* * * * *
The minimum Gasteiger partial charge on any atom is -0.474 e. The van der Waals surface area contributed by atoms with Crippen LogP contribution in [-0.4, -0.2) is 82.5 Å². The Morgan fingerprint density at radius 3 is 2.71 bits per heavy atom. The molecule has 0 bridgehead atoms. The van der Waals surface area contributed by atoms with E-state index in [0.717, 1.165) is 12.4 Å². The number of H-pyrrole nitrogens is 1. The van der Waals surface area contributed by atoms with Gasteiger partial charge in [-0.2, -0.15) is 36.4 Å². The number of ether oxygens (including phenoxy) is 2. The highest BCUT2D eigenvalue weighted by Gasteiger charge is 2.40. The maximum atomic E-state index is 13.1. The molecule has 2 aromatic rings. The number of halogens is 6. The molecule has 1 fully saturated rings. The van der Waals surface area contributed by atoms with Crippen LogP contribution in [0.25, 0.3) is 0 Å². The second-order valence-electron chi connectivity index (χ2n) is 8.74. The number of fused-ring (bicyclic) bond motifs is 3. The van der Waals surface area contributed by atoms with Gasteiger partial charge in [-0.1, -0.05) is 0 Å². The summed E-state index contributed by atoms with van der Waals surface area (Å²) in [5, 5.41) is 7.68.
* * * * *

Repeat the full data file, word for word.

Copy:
The minimum Gasteiger partial charge on any atom is -0.474 e. The van der Waals surface area contributed by atoms with Crippen LogP contribution in [-0.4, -0.2) is 82.5 Å². The Morgan fingerprint density at radius 3 is 2.71 bits per heavy atom. The molecule has 0 bridgehead atoms. The van der Waals surface area contributed by atoms with E-state index in [0.717, 1.165) is 12.4 Å². The number of H-pyrrole nitrogens is 1. The van der Waals surface area contributed by atoms with Gasteiger partial charge in [-0.2, -0.15) is 36.4 Å². The number of ether oxygens (including phenoxy) is 2. The highest BCUT2D eigenvalue weighted by Gasteiger charge is 2.40. The maximum atomic E-state index is 13.1. The molecule has 2 aromatic rings. The number of halogens is 6. The molecule has 1 fully saturated rings. The van der Waals surface area contributed by atoms with Crippen LogP contribution in [0.25, 0.3) is 0 Å². The second-order valence-electron chi connectivity index (χ2n) is 8.74. The number of fused-ring (bicyclic) bond motifs is 3. The van der Waals surface area contributed by atoms with Gasteiger partial charge in [-0.1, -0.05) is 0 Å². The summed E-state index contributed by atoms with van der Waals surface area (Å²) in [5, 5.41) is 7.68.